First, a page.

The sheer brazenness of many of the assaults, as detailed in the report, is likewise probably attributable to the religious power structure.

Seidel offers us a helpful psychological insight here. I think we all have experienced the truth of his point, one way or another. Unbounded authority over other human beings produces moral monsters.

Trinity ShieldBut the question is: What precisely is the religious submission required of a Catholic? Has Seidel correctly identified it?

Seidel goes on to write:

The Church’s power structure and theology are also critical to the Church’s ability to cover up the vast abuse. Adherents are already primed to accept absurdities such as wine becoming blood or crackers becoming human flesh if a few choice words are recited, or that three is really one and one is really three.

The popular paraphrase of Voltaire is spot on: ‘Those who can make you believe absurdities can make you commit atrocities.’ Atrocities such as succumbing to the idea that harming the public image of the Church is worse than destroying the innocence of a child.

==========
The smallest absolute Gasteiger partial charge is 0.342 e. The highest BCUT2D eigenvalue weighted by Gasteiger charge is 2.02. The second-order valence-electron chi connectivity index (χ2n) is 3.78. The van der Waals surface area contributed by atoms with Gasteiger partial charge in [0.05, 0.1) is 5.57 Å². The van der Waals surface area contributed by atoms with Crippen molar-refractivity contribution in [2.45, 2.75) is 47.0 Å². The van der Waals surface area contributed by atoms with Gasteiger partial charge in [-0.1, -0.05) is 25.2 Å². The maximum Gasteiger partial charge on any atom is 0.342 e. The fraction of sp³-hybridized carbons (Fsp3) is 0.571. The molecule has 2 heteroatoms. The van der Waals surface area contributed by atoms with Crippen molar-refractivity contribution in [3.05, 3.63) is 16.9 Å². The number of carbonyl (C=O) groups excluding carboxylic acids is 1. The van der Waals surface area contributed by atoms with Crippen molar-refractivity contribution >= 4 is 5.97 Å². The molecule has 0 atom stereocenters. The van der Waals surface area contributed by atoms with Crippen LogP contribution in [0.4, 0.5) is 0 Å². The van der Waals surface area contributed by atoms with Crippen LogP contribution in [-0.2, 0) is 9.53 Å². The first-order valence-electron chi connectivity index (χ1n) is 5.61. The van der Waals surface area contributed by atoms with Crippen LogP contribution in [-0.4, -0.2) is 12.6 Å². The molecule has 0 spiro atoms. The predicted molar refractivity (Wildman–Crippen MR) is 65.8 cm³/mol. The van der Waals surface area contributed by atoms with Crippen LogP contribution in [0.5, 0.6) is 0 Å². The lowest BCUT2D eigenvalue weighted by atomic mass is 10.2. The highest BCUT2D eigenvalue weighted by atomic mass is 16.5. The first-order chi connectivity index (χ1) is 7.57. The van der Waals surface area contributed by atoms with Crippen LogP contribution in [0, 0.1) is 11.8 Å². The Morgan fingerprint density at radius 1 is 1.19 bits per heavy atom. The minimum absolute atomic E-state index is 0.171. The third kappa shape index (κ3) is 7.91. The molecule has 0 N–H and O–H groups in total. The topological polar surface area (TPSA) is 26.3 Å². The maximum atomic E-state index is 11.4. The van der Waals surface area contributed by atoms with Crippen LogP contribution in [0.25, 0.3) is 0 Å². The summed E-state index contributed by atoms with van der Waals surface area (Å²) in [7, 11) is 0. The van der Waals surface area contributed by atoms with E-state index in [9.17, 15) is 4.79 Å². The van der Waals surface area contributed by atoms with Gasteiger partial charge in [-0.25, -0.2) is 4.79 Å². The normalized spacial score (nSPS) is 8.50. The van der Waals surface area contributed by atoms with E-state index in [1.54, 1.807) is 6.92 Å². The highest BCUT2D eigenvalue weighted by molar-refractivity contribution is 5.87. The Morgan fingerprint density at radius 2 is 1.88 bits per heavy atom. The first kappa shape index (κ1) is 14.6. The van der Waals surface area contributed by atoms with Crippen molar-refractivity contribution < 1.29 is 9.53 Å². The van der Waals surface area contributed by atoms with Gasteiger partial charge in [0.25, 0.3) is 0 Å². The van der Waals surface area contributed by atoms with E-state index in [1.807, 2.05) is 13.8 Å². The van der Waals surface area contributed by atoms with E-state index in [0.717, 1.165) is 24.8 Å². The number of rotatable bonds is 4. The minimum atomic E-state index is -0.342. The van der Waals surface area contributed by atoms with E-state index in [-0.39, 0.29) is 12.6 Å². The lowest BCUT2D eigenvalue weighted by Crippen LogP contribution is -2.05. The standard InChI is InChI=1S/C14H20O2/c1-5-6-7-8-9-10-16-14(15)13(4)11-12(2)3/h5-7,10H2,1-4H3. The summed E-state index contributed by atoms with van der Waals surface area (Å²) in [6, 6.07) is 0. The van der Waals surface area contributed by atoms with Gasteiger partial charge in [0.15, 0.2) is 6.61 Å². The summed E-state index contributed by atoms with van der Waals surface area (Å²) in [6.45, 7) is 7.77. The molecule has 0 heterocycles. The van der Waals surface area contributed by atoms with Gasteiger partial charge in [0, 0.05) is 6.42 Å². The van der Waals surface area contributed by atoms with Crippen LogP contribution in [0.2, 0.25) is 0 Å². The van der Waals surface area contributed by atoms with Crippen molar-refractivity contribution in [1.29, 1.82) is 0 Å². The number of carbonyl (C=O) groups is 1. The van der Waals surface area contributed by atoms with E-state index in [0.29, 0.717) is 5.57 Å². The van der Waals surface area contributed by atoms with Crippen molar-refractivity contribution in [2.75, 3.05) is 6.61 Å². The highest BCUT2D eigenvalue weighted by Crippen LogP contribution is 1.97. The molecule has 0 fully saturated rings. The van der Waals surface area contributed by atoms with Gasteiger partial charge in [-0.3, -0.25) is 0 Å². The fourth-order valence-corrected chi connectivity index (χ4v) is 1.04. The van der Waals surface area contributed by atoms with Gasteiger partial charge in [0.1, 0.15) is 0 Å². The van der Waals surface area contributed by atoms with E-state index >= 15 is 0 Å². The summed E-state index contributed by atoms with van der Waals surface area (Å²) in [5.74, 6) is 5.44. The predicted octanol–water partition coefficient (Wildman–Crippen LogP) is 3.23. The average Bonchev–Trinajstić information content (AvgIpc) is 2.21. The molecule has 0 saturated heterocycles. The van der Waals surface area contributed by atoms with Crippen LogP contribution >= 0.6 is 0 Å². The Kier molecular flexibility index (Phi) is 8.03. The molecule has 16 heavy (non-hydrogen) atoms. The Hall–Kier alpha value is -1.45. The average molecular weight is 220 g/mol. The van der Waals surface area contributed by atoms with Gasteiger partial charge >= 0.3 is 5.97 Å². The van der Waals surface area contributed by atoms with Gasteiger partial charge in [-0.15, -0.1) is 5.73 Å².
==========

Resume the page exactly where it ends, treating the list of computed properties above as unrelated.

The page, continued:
Seidel makes important points here, points that will help us. But he misidentifies the “absurdities” that have caused the complicity that he rightly attacks.

As we know, we students of Book IV of St. Thomas Aquinas’ Summa Contra Gentiles: Our faith in the divine tri-unity and in the Real Presence is neither blind nor absurd.

st-thomas-aqRather, we start with Jesus Christ, and we take it from there.

Only a gift from heaven can help a human being believe that Jesus is true God, as well as being true man; no one can prove that He is God. But if you start with the premise that it’s true–that He is true God and true man, God incarnate–then the divine tri-unity and the mystery of the Holy Mass follow, with no inherent contradiction of any known facts.